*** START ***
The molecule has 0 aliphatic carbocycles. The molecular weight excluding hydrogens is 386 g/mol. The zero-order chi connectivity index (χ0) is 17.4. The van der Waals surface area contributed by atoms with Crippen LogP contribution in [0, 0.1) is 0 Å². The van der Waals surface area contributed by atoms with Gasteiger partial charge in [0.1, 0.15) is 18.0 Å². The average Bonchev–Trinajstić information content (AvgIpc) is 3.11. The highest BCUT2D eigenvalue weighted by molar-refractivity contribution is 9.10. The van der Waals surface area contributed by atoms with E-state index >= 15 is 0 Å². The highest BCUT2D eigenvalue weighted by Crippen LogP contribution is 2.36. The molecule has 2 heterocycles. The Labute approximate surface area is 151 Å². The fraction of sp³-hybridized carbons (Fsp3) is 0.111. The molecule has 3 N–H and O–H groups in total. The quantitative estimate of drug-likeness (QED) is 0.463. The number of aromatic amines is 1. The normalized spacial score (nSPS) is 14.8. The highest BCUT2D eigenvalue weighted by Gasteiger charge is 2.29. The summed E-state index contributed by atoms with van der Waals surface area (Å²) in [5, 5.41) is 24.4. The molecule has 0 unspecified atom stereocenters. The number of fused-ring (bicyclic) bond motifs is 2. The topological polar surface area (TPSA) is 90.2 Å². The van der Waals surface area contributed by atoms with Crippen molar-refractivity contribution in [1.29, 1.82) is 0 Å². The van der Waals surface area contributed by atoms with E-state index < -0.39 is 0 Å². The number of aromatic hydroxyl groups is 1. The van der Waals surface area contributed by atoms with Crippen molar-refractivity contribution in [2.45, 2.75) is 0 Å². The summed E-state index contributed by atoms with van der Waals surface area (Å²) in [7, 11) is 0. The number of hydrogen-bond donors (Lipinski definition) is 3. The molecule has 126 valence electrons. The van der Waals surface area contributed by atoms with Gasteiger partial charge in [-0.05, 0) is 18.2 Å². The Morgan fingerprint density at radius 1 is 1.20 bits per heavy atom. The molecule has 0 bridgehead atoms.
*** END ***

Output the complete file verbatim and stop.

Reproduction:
The molecule has 0 aliphatic carbocycles. The molecular weight excluding hydrogens is 386 g/mol. The zero-order chi connectivity index (χ0) is 17.4. The van der Waals surface area contributed by atoms with Crippen LogP contribution in [0, 0.1) is 0 Å². The van der Waals surface area contributed by atoms with Gasteiger partial charge in [0.1, 0.15) is 18.0 Å². The average Bonchev–Trinajstić information content (AvgIpc) is 3.11. The highest BCUT2D eigenvalue weighted by molar-refractivity contribution is 9.10. The van der Waals surface area contributed by atoms with E-state index >= 15 is 0 Å². The highest BCUT2D eigenvalue weighted by Crippen LogP contribution is 2.36. The molecule has 2 heterocycles. The Labute approximate surface area is 151 Å². The fraction of sp³-hybridized carbons (Fsp3) is 0.111. The molecule has 3 N–H and O–H groups in total. The quantitative estimate of drug-likeness (QED) is 0.463. The number of aromatic amines is 1. The normalized spacial score (nSPS) is 14.8. The highest BCUT2D eigenvalue weighted by Gasteiger charge is 2.29. The summed E-state index contributed by atoms with van der Waals surface area (Å²) in [5, 5.41) is 24.4. The molecule has 0 unspecified atom stereocenters. The number of fused-ring (bicyclic) bond motifs is 2. The topological polar surface area (TPSA) is 90.2 Å². The van der Waals surface area contributed by atoms with Crippen molar-refractivity contribution in [1.29, 1.82) is 0 Å². The van der Waals surface area contributed by atoms with E-state index < -0.39 is 0 Å². The number of aromatic hydroxyl groups is 1. The van der Waals surface area contributed by atoms with Crippen molar-refractivity contribution in [2.45, 2.75) is 0 Å². The summed E-state index contributed by atoms with van der Waals surface area (Å²) in [7, 11) is 0. The number of hydrogen-bond donors (Lipinski definition) is 3. The molecule has 126 valence electrons. The van der Waals surface area contributed by atoms with Gasteiger partial charge in [-0.05, 0) is 18.2 Å². The Morgan fingerprint density at radius 1 is 1.20 bits per heavy atom. The molecule has 0 bridgehead atoms.